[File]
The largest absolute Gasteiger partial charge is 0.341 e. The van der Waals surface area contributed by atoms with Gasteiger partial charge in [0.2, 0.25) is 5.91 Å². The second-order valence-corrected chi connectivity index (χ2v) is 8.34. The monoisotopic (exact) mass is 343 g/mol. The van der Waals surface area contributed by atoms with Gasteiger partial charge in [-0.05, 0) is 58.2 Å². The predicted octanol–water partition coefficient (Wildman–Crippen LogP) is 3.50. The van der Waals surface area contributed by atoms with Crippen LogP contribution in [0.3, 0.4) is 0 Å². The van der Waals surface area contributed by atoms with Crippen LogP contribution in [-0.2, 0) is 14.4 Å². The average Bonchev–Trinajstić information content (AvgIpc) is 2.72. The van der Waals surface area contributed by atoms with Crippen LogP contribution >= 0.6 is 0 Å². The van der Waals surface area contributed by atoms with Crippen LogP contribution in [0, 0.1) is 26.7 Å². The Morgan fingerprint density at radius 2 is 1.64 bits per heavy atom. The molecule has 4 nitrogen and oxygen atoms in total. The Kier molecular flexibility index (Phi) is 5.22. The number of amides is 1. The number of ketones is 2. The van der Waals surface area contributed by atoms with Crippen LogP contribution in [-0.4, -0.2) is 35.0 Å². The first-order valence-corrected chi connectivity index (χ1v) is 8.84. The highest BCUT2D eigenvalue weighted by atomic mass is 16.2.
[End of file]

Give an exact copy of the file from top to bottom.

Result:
The largest absolute Gasteiger partial charge is 0.341 e. The van der Waals surface area contributed by atoms with Gasteiger partial charge in [0.2, 0.25) is 5.91 Å². The second-order valence-corrected chi connectivity index (χ2v) is 8.34. The monoisotopic (exact) mass is 343 g/mol. The van der Waals surface area contributed by atoms with Gasteiger partial charge in [-0.05, 0) is 58.2 Å². The predicted octanol–water partition coefficient (Wildman–Crippen LogP) is 3.50. The van der Waals surface area contributed by atoms with Crippen LogP contribution in [0.3, 0.4) is 0 Å². The van der Waals surface area contributed by atoms with Crippen LogP contribution in [-0.2, 0) is 14.4 Å². The average Bonchev–Trinajstić information content (AvgIpc) is 2.72. The van der Waals surface area contributed by atoms with Crippen LogP contribution >= 0.6 is 0 Å². The van der Waals surface area contributed by atoms with Crippen LogP contribution in [0, 0.1) is 26.7 Å². The Morgan fingerprint density at radius 2 is 1.64 bits per heavy atom. The molecule has 4 nitrogen and oxygen atoms in total. The Kier molecular flexibility index (Phi) is 5.22. The number of amides is 1. The number of ketones is 2. The van der Waals surface area contributed by atoms with Crippen LogP contribution in [-0.4, -0.2) is 35.0 Å². The first-order valence-corrected chi connectivity index (χ1v) is 8.84. The highest BCUT2D eigenvalue weighted by atomic mass is 16.2.